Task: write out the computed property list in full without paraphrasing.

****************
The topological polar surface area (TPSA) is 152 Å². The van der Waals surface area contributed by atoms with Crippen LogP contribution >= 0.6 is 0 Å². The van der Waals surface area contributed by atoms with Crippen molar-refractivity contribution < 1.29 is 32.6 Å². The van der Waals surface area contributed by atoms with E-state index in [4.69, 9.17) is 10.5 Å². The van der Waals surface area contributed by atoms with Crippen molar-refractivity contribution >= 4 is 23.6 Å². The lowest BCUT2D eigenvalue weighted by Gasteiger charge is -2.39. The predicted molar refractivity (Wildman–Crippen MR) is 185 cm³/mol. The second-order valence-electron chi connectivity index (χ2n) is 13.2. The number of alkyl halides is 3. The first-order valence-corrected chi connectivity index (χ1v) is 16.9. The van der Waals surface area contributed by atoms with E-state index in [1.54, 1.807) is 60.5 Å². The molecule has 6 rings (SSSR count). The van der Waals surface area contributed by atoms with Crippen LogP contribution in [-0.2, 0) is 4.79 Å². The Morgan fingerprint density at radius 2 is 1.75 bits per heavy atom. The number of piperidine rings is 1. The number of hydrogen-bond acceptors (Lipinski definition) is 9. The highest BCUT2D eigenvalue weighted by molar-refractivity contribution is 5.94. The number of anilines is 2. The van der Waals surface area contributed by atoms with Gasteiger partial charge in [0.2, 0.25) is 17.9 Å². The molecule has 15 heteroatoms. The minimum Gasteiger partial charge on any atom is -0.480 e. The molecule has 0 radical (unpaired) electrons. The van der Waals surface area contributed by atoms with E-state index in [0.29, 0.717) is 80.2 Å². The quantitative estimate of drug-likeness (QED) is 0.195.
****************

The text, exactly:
The topological polar surface area (TPSA) is 152 Å². The van der Waals surface area contributed by atoms with Crippen LogP contribution >= 0.6 is 0 Å². The van der Waals surface area contributed by atoms with Crippen molar-refractivity contribution < 1.29 is 32.6 Å². The van der Waals surface area contributed by atoms with E-state index in [4.69, 9.17) is 10.5 Å². The van der Waals surface area contributed by atoms with Crippen molar-refractivity contribution >= 4 is 23.6 Å². The lowest BCUT2D eigenvalue weighted by Gasteiger charge is -2.39. The predicted molar refractivity (Wildman–Crippen MR) is 185 cm³/mol. The second-order valence-electron chi connectivity index (χ2n) is 13.2. The number of alkyl halides is 3. The first-order valence-corrected chi connectivity index (χ1v) is 16.9. The van der Waals surface area contributed by atoms with E-state index in [1.54, 1.807) is 60.5 Å². The molecule has 6 rings (SSSR count). The van der Waals surface area contributed by atoms with Crippen LogP contribution in [-0.2, 0) is 4.79 Å². The Morgan fingerprint density at radius 2 is 1.75 bits per heavy atom. The number of piperidine rings is 1. The number of hydrogen-bond acceptors (Lipinski definition) is 9. The highest BCUT2D eigenvalue weighted by molar-refractivity contribution is 5.94. The number of anilines is 2. The van der Waals surface area contributed by atoms with Gasteiger partial charge in [0.2, 0.25) is 17.9 Å². The molecule has 15 heteroatoms. The minimum Gasteiger partial charge on any atom is -0.480 e. The molecule has 0 radical (unpaired) electrons. The van der Waals surface area contributed by atoms with E-state index in [0.29, 0.717) is 80.2 Å². The quantitative estimate of drug-likeness (QED) is 0.195.